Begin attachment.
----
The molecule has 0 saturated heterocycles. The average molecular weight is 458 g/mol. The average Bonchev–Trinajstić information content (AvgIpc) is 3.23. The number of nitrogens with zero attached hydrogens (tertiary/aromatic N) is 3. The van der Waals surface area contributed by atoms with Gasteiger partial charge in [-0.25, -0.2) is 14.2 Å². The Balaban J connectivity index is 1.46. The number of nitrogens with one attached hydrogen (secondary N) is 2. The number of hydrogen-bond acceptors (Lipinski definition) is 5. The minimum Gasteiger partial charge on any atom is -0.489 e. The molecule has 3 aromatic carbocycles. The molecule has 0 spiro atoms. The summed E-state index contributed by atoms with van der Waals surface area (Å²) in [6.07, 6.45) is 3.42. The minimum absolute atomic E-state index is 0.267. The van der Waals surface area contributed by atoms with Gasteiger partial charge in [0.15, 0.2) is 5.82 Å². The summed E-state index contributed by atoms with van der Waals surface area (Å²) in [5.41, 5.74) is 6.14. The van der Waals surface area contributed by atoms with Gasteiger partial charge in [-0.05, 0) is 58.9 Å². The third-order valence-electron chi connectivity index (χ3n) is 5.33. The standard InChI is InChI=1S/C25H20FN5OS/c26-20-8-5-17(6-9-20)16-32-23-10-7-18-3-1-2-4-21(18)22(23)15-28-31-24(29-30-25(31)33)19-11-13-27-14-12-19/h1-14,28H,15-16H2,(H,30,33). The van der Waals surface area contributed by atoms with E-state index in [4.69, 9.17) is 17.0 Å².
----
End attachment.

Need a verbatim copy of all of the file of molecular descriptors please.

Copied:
The molecule has 0 saturated heterocycles. The average molecular weight is 458 g/mol. The average Bonchev–Trinajstić information content (AvgIpc) is 3.23. The number of nitrogens with zero attached hydrogens (tertiary/aromatic N) is 3. The van der Waals surface area contributed by atoms with Gasteiger partial charge in [-0.25, -0.2) is 14.2 Å². The Balaban J connectivity index is 1.46. The number of nitrogens with one attached hydrogen (secondary N) is 2. The number of hydrogen-bond acceptors (Lipinski definition) is 5. The minimum Gasteiger partial charge on any atom is -0.489 e. The molecule has 3 aromatic carbocycles. The molecule has 0 spiro atoms. The summed E-state index contributed by atoms with van der Waals surface area (Å²) in [6.07, 6.45) is 3.42. The minimum absolute atomic E-state index is 0.267. The van der Waals surface area contributed by atoms with Gasteiger partial charge in [0.15, 0.2) is 5.82 Å². The summed E-state index contributed by atoms with van der Waals surface area (Å²) in [5.41, 5.74) is 6.14. The van der Waals surface area contributed by atoms with Gasteiger partial charge in [-0.05, 0) is 58.9 Å². The third-order valence-electron chi connectivity index (χ3n) is 5.33. The standard InChI is InChI=1S/C25H20FN5OS/c26-20-8-5-17(6-9-20)16-32-23-10-7-18-3-1-2-4-21(18)22(23)15-28-31-24(29-30-25(31)33)19-11-13-27-14-12-19/h1-14,28H,15-16H2,(H,30,33). The van der Waals surface area contributed by atoms with E-state index in [4.69, 9.17) is 17.0 Å².